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July 15, 2020

I’m a business owner. I’m disabled. So what?

Written by Jack Lewis

Having a disability shouldn’t stand in your way if you want to become a freelancer or run your own business, says Dave Howell. 

According to research from IPSE (Association of Independent Professionals and the Self Employed), over 600,000 people with a disability now work for themselves. Self-employment among the disabled has expanded by 30% over the last decade. The most common reason given for starting their own businesses was to improve their working conditions. 

Jonathan Lima-Matthews, Head of Public Affairs at IPSE, commented on their findings: “Working for themselves is an overwhelmingly positive choice for disabled people. They can enjoy the freedom to work when, where and, crucially, how they want – something many told us they couldn’t do in permanent employment. The government says it wants to help people get into work, but ministers are letting disabled people down by failing to support them to be their own boss. It’s time for it to turn this around and give disabled people striking out for themselves the support they need.” 

Indeed, the OECD concurs with the findings from IPSE stating: “People can be attracted to self-employment for any number of reasons: While some enter self-employment out of necessity, many seek to take advantage of an opportunity, gain independence and autonomy, improve their work-life balance, increase their satisfaction for work activities and attempt to increase their income and other material benefits.” 

All-Party Parliamentary Group on Disability in 2016 that looked closely at employment issue for the disabled also concluded that this group of workers are often ‘pushed’ into self-employment because opportunities for employment are limited or, working conditions are less than adequate to support someone with a disability.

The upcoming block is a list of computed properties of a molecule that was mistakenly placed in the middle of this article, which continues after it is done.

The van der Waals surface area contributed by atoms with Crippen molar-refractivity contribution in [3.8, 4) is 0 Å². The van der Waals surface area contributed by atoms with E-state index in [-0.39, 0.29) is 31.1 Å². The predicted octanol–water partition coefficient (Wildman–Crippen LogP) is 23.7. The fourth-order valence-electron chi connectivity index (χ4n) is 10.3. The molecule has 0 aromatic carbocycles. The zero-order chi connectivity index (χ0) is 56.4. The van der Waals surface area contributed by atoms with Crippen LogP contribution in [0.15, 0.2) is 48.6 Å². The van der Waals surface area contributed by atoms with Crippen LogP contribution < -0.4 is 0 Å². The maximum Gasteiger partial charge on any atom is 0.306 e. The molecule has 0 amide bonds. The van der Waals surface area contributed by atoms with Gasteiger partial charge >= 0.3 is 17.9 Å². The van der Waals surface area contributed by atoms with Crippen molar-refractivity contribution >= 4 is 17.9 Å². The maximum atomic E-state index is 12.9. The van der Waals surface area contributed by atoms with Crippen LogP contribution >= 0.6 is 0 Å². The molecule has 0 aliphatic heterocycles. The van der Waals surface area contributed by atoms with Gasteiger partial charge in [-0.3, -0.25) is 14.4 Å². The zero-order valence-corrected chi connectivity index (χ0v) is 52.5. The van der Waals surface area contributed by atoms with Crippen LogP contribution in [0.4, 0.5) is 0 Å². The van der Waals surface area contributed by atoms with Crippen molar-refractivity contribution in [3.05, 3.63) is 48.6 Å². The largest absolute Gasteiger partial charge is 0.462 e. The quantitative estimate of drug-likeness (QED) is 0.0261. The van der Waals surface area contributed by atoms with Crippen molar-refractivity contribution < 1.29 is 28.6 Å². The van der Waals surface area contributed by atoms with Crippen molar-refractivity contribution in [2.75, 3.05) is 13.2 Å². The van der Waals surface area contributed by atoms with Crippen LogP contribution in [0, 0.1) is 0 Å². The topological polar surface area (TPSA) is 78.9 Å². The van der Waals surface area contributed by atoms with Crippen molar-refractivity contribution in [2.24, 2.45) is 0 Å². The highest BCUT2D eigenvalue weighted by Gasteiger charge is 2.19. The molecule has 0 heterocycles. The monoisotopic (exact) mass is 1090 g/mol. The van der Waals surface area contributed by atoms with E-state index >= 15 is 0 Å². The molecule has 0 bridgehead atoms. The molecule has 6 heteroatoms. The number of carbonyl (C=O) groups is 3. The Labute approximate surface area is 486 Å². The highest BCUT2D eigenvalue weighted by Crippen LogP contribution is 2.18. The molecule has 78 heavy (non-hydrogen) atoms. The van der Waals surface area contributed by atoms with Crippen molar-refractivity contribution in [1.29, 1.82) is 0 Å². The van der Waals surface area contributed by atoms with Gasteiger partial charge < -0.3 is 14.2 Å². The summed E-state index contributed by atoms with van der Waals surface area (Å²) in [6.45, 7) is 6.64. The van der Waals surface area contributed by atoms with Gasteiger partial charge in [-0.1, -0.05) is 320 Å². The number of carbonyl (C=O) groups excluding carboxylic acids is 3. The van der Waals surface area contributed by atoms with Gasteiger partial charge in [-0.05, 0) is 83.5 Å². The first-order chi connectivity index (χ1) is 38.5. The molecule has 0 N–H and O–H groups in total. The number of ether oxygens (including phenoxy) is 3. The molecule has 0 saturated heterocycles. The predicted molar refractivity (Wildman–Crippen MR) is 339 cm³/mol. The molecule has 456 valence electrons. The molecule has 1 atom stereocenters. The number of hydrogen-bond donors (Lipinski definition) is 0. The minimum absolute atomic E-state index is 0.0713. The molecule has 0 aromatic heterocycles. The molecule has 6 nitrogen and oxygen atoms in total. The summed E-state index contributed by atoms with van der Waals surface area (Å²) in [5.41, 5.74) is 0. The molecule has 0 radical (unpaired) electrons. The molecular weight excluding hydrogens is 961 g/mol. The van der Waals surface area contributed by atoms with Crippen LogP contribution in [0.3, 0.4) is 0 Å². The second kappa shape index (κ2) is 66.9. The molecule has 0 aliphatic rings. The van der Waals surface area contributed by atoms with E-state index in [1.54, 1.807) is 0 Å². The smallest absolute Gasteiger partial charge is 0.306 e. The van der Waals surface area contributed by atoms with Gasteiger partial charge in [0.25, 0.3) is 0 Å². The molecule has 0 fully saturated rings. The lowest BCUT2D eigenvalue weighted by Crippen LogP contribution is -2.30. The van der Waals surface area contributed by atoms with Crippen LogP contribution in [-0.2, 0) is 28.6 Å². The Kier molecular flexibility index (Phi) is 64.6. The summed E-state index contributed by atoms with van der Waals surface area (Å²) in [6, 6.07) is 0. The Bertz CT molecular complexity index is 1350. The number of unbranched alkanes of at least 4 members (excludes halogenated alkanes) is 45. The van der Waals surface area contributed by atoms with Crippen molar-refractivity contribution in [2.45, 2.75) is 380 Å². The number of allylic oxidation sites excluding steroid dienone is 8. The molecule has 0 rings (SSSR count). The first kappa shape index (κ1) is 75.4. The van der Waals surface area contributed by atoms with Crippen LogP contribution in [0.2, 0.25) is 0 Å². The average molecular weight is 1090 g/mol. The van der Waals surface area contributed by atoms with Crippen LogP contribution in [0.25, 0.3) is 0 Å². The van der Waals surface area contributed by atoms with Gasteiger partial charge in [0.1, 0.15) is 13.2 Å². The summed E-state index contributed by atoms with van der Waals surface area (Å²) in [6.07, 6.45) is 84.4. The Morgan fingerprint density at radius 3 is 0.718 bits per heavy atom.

The landscape for work when disabled people is considered has evolved but still has a long way to go to meet ideal standards. Self-employment is a valid alternative to traditional employment that many in the disabled community will continue to turn to. 

Inside knowledge

Dinghy spoke with Sebastian Shaw, Co-Founder of The Brains [] and began by asking what level of support he experienced as a disabled business owner? 

“I would say indirect support for commuting is the only real area of support I received,” said Seb. “Motability scheme, congestion charge exemption, TfL’s (Transport for London) freedom pass, parking rules in many London boroughs and the London borough taxi scheme (which I don’t use but should do) as well as office managers occasionally here and there helping with parking arrangements.” 

How would you improve the support for disabled business owners? 

“I don’t think disabled people generally want anything for free that isn’t directly related to their health. Most understand the complexities of the issues facing them, the safety nets in society and are proud taxpayers contributing to these safety nets. Generally, what is good for an able-bodied person is good for the disabled person. Hence, I tend to think if we have a focus on delivering practical outcomes for society as a whole, disabled people will be best served fairly and sustainably. 

“One thing in particular that has got in the way for me as a business owner is access on London’s Tube system and the capacity to spontaneously meet clients or potential clients without research and planning or showing up sweating and completely exhausted. 

“I think going out and managing your own business is incredibly liberating – much more so than being an employee. For instance, I don’t hesitate to put my health first if I am going to annual check-ups, for instance, and need to work remotely or have time off. Beforehand I would have felt guilty about weighing up the urgency for hospital visits against work that were not immediately addressing urgent health issues. Thus, I believe I take my health, including my mental health more seriously since taking this step.” 

Do you think your disability gives you a different perspective on the small business landscape? 

“Every individual has a different capacity for different types of risk based on their life experience. I don’t consciously think of my disability having an impact on this, but overall, I would say I am quite conservative thinking in my capacity to take risks in business. In hindsight, this can be useful at times but unambitious as other times. I’m thankful that my employees and co-founders have a lot of diversity in this kind of thinking. Generally, we can debate it out to come to the right conclusion.” 

How has your disability hindered your business?